Hoping not to lose the music…

1 01 2010

I am sitting here listening to one of my favourite songs, Bad by U2. I can listen to it all day long. It’s 8 minutes long and I reckon it’s not long enough, even though it’s about heroin addiction. I know the lyrics off by heart – I always have to learn the lyrics of a song before I can ‘hear’ a song properly, as I can’t hear the words well enough to make them out. I have a few versions of this song, my favourite one is on the Wide Awake in America album, played live. There is more raw emotion, it feels more ‘real’ than the studio version. God, I love that voice! When I get my cochlear implant, I’m really worried I’m going to lose the ability to hear that emotion and the beauty of those percussion instruments in the background, the high tinkling notes, the bass ….. Go on, have a listen! (U.S. only) or on iTunes (UK).

Hopefully, I will be able to hear music well enough with a CI to enjoy it, I just don’t know what the quality will be like.  At least I will still have my other ear so I’ll have something. I’ll be playing it at full blast if I have to! I love, love, love my music…. (don’t you think that’s rather ironic for a deaf person?)

I’m pretty sure, when I am lying in the operating theatre’s recovery room, the first thing I’ll do when I wake up is plug in my iPod. LOL.




12 responses

2 01 2010
Twitted by deafread

[…] This post was Twitted by deafread […]

2 01 2010

I love my music too. Anything with a good beat like JLS etc… I have an ipod. I plan to get get an iloop so I can listen to it through my hearing aids.

2 01 2010

I love music too but I rarely listen to it these days. It just seems like hard work now. I’ve tried to get back into listening to it recently but I’ve found that I get a headache pretty quickly when listening to earphones and my aids keep switching to telephone mode too, which is very very annoying.

What headphones do you use? I’m thinking about getting the telephone mode switched off soon anyway, so that’ll help.

Just cause I feel like linking to it, my fav. song ever: http://www.bing.com/videos/search?q=tracks+of+my+tears+video&docid=1211652637145&FORM=VIRE3

Good luck with the CI op!

2 01 2010

From what Ive heard listening to music via a CI is very hard work. A natural ear contains something like 15 thousand hair cells..no way can a CI replicate this within it’s 20 odd electrodes..lol.

Speech along with environmental sounds is what the CI is primary designed to pick up on. As soon as you mix in musical instruments, tonal ranges etc..the CI gets lost in translation..lol.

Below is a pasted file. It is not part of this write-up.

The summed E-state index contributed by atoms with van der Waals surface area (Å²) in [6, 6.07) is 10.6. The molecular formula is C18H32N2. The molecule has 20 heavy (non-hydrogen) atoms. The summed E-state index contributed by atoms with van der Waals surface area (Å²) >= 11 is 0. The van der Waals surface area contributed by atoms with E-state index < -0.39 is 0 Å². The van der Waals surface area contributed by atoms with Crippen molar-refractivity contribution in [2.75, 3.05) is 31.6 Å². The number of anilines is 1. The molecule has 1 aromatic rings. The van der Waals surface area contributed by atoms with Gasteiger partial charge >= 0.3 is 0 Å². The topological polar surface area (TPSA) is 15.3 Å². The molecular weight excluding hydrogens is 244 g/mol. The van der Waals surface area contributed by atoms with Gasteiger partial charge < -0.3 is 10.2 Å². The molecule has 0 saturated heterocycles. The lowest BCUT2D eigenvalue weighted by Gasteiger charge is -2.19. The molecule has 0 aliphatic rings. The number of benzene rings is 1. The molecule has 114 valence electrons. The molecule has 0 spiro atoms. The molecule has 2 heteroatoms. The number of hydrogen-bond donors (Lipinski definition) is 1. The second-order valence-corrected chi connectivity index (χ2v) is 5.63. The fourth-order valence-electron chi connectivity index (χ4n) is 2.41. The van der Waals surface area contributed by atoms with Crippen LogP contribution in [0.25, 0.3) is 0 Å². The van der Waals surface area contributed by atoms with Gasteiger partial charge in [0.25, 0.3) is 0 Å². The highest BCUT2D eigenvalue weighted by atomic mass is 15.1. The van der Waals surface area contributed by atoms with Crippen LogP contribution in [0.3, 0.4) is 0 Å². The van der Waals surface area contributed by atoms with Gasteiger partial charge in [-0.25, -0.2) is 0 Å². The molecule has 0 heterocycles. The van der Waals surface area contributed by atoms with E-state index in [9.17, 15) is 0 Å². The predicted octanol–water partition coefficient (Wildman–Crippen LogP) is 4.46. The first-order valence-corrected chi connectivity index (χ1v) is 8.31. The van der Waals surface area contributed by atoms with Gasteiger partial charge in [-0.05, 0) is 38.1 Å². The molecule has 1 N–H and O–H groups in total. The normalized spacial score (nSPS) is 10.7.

The ones that get the most success from CIs are the born hearing I gather.

2 01 2010

I think it’s GREAT that you love music. My boyfriend is deaf yet he plays bass guitar in a band. He listens to music… plays it, and reads lyrics to understand the music, too. I think he said he is a candidate for CI but is not keen on the side effects; HEADACHES…

2 01 2010

@Liz. Have you tried direct audio input shoes and leads? They will give you louder, clearer sound and cut out all background noise, you might have to ask your audio to set your hearing aids to work with them – it’s basically flicking a switch somewhere on the aid. You can get them from Connevans http://tinyurl.com/yzwxjc8 – make sure you get the correct shoes for your aids and that they can cut out background noise – not all do. Contact Connevans if you need advice, they are brilliant, so helpful.

@Steve. There’s a lot going on in that piece of music, nice melody but too many voices for me, it’s coming through all blurry! Are your aids switching to T by themselves? How odd. I don’t use headphones, I use direct input leads, link above. I will probably have to flog my set though as mine are for a pair of aids – I’ll have to purchase a single one now! Anyone interested?

@Bluesky. You’re absolutely right. See my Cochlear Implant page, there is information there on music capabilities, hop over to Mike Marzalek’s site – Advanced Bionics are leading the way for CIs to work with music. At last! Have you read Michael Chorost’s book, Rebuilt? He worked on tweaking the CI so music would sound the same as when he was hearing – and managed to achieve it, with an AB CI. http://www.michaelchorost.com/about-rebuilt/